Now that NBC has figured out TV horror sells – its drama Hannibal is one of the network's most buzzed about series – they will step away from the world of literary villains to focus on one of America’s most controversial personalities: Charles Manson. NBC has ordered 13 straight-to-series episodes of the dark drama Aquarius, which will be led by X-Files star David Duchovny in his first broadcast television role since he guest-starred on Live with Bonnie in 2002. I want to believe this show is going to be great.
Aquarius will be set in Los Angeles in the late 1960s, and Duchovny will play a police sergeant whose personal life is more troublesome than his job, at least it was until he sets his sights on Manson, who at that point was just released from prison and starting to build his Family of easily swayed hippies. I’m not saying NBC is confident that viewers are going to follow this series like a cult, but check out what the press release says about the Manson Family’s most notorious crimes.
”The twists and turns of a complicated undercover operation will lead Duchovny’s character and his young partner to the brink of Manson’s crimes that will eventually lead to the Tate-LaBianca murders in subsequent seasons.”
I have to admit, it’s a ballsy movie to declare from the get-go such firm intentions of holding off on the real-world climax, which just might entice viewers into sticking around. Or it might just turn them off altogether. It all depends on the pacing and how tight the scripts are. It was less than a year-and-a-half between Manson’s release and the Tate-LaBianca case, so the story would need to be padded a little to stretch to three years, which is the minimum of what “subsequent seasons” implies. I’m all for seeing NBC succeed in pulling off the cult drama that Fox’s The Following could have been.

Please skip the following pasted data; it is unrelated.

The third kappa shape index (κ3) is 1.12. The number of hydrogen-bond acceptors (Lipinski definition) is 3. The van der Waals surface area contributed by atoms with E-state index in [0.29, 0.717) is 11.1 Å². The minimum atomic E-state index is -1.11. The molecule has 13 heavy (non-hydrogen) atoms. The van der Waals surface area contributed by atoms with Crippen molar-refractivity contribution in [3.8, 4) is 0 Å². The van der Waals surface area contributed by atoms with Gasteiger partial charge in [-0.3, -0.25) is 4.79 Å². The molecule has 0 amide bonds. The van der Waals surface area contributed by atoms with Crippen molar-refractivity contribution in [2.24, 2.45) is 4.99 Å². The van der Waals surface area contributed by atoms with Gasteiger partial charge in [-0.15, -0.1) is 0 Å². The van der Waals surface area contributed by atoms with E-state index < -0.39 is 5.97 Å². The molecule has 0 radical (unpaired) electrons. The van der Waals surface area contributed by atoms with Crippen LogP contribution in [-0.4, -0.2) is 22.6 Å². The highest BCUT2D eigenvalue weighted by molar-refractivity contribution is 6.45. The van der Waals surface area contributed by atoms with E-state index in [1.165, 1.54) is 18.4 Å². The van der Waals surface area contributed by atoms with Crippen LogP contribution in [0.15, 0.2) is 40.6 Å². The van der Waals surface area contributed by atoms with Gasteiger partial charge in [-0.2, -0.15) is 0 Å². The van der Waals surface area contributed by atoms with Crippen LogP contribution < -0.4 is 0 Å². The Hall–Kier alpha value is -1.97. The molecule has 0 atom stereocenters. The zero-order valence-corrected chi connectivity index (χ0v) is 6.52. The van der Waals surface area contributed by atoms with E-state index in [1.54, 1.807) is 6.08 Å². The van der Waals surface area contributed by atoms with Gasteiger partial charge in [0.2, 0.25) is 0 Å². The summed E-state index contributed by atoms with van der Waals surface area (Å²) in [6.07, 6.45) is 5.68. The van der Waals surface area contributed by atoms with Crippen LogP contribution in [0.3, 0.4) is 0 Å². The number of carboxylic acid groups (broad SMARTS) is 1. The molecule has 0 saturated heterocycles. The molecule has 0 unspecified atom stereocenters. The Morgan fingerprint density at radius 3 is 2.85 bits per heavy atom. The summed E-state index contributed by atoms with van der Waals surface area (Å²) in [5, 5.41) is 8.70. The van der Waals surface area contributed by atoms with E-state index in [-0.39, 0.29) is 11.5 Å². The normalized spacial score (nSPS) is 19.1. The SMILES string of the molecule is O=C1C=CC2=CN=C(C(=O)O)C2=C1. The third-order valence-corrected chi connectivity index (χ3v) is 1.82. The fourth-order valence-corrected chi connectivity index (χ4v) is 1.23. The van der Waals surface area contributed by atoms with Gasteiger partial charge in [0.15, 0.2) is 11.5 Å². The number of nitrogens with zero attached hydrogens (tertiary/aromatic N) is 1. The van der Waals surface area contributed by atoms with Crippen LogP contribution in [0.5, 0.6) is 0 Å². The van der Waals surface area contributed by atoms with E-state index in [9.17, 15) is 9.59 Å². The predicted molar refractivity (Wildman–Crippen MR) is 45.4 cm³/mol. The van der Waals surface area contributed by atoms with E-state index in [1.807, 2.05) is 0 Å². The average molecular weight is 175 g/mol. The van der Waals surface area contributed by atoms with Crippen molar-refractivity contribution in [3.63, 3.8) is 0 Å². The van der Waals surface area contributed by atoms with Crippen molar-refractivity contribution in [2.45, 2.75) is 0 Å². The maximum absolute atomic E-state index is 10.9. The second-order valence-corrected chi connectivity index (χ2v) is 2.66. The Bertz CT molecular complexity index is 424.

Aquarius is being created by John McNamara (In Plain Sight), who will be executive producing with Duchovny, Marty Adelstein (Prison Break) and Melanie Greene (Californication). Though McNamara-created shows have been short-lived and mostly forgotten, as with Eyes and Fastlane, he has been an EP and consulting producer for series like Jericho and Prime Suspect. (Not that those lasted long either.)
In any case, it’ll be nice to see Duchovny getting back into high-stakes drama, since it’ll still be a few more years before desperate heads prevail and we get that third X-Files movie. After seeing him play the womanizing cheeseball Hank Moody for the past six years on Showtime’s Californication, audiences (i.e. me) need to see him take on different material. Speaking of, Californication is headed into its seventh season on April 13, as teased in the promo below.
On the film side of things, Duchovny was in the recently released submarine thriller Phantom with Ed Harris, and also stars in the upcoming inspirational drama Louder Than Words.
It’s an interesting move for NBC to dive into the straight-to-season format with such a sensational slice of history, but at least they’re guaranteeing Duchovny more work in the near future. Now let’s discuss who they can possibly find to play Charles Manson.